Find effective strategies that teachers, home visitors, and coaches can use in their efforts to support children with disabilities or suspected delays. The webinars in this series include:
- Preventing Suspension and Expulsion of Children with Disabilities or Suspected Delays
- Supporting Interactions for Children with Disabilities or Suspected Delays
- Environments That Support High Quality Inclusion
Separated, But Together: How to Strengthen Collaboration in a Virtual World
Separated, But Together: How to Strengthen Collaboration in a Virtual World
Separate, But Together:
How to Strengthen Collaboration in a Virtual World
Dr. Jennifer Fung: Hi, everybody, and welcome to the first webinar in our four-part inclusion webinar series for 2021. In today's webinar, we are going to focus on strategies that disability services coordinators, program managers or administrators, and others who are in coaching roles can use to build collaborative partnerships or to support others to build collaborative partnerships while we are all living in this virtual world. So, I just want to remind everybody that even if you don't have the word "coach" in your job title, we all use these coaching and collaboration practices to be more effective in our work. So, we're really excited to be here and to talk about these strategies with you. We think that many of the important lessons we've learned while adapting our practices to virtual or remote learning will still be really valuable even when we return to more typical schedules and routines. So, my name is Jennifer Fung. and I am the new inclusion lead for the National Center on Early Childhood Development, Teaching, and Learning, or DTL. I just joined the DTL team, and I am really excited to be here with you. For a little bit more information about me, you can check out an introduction video that I posted in the Head Start Disabilities Inclusion Community on MyPeers. A link to the MyPeers community is on the webinar resource list, which you can find by clicking on the green resource list widget. So, I'm thrilled to be joined today by two presenters who are experts in the area of early intervention and education for young children with disabilities, Dr. Angel Fettig and Dr. Ragan McLeod. Angel, would you like to introduce yourself?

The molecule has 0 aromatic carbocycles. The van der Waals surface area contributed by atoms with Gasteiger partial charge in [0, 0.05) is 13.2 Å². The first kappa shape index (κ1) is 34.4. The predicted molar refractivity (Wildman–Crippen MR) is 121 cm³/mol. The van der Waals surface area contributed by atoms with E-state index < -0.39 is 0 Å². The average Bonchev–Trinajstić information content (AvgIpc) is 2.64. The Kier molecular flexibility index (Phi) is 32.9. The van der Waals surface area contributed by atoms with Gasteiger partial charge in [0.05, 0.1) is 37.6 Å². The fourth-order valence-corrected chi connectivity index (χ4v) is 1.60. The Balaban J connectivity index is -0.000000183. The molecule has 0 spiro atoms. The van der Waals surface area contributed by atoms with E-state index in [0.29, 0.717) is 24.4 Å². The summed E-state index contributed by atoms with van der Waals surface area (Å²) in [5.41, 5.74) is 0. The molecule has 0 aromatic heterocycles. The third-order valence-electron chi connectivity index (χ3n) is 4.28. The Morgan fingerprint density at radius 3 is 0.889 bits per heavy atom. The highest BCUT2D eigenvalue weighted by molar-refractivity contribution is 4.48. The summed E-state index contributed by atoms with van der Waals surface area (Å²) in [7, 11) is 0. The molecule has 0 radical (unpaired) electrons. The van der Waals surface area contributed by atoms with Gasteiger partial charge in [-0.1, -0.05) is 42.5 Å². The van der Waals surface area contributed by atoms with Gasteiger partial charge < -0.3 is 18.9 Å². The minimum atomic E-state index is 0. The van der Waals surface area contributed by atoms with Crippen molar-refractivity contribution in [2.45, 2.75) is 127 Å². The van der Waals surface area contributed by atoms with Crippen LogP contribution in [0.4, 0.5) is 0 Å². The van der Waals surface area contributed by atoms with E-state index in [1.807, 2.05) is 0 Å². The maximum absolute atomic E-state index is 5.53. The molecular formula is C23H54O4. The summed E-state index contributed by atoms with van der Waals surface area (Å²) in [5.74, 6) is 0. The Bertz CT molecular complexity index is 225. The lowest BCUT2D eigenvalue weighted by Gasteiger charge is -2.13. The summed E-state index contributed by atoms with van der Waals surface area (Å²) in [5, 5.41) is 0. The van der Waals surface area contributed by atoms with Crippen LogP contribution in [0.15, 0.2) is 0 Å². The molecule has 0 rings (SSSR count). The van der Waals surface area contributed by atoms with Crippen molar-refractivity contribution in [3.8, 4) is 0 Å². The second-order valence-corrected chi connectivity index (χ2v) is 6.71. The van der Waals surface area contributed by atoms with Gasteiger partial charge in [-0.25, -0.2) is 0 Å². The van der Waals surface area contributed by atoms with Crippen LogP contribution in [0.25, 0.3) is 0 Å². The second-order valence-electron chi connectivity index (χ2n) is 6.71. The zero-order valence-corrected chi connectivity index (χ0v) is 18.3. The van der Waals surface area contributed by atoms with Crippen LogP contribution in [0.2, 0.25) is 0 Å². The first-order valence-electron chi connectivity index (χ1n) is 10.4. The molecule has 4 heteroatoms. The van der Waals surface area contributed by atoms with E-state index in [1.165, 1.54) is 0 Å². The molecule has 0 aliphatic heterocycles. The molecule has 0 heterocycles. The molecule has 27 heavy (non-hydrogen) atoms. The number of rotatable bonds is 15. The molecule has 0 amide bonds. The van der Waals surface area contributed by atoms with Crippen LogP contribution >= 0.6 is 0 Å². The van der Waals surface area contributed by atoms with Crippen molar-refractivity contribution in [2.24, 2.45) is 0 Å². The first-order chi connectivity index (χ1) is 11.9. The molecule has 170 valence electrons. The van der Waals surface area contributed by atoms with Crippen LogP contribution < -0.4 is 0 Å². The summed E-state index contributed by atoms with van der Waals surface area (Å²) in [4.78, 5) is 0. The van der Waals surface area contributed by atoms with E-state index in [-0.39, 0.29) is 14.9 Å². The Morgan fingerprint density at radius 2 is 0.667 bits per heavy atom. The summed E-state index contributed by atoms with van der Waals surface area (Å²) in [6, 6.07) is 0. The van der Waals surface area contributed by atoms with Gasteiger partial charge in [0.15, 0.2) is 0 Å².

Dr. Angel Fettig: Sure. Hi, everyone. My name is Angel Fettig, I'm an associate professor in early childhood special education at the University of Washington, and I'm very excited to be here with you.
Jennifer: Great. Welcome, Angel, and thank you. Ragan, would you like to share a little bit about yourself?
Dr. Ragan McLeod: Yeah, thanks, Jenn. My name's Ragan McLeod, I am the program coordinator of the Early Childhood Special Education Program at the University of Alabama, and I have also worked with that Head Start National Centers for the last 10 years on developing materials and presenting trainings and practice-based coaching.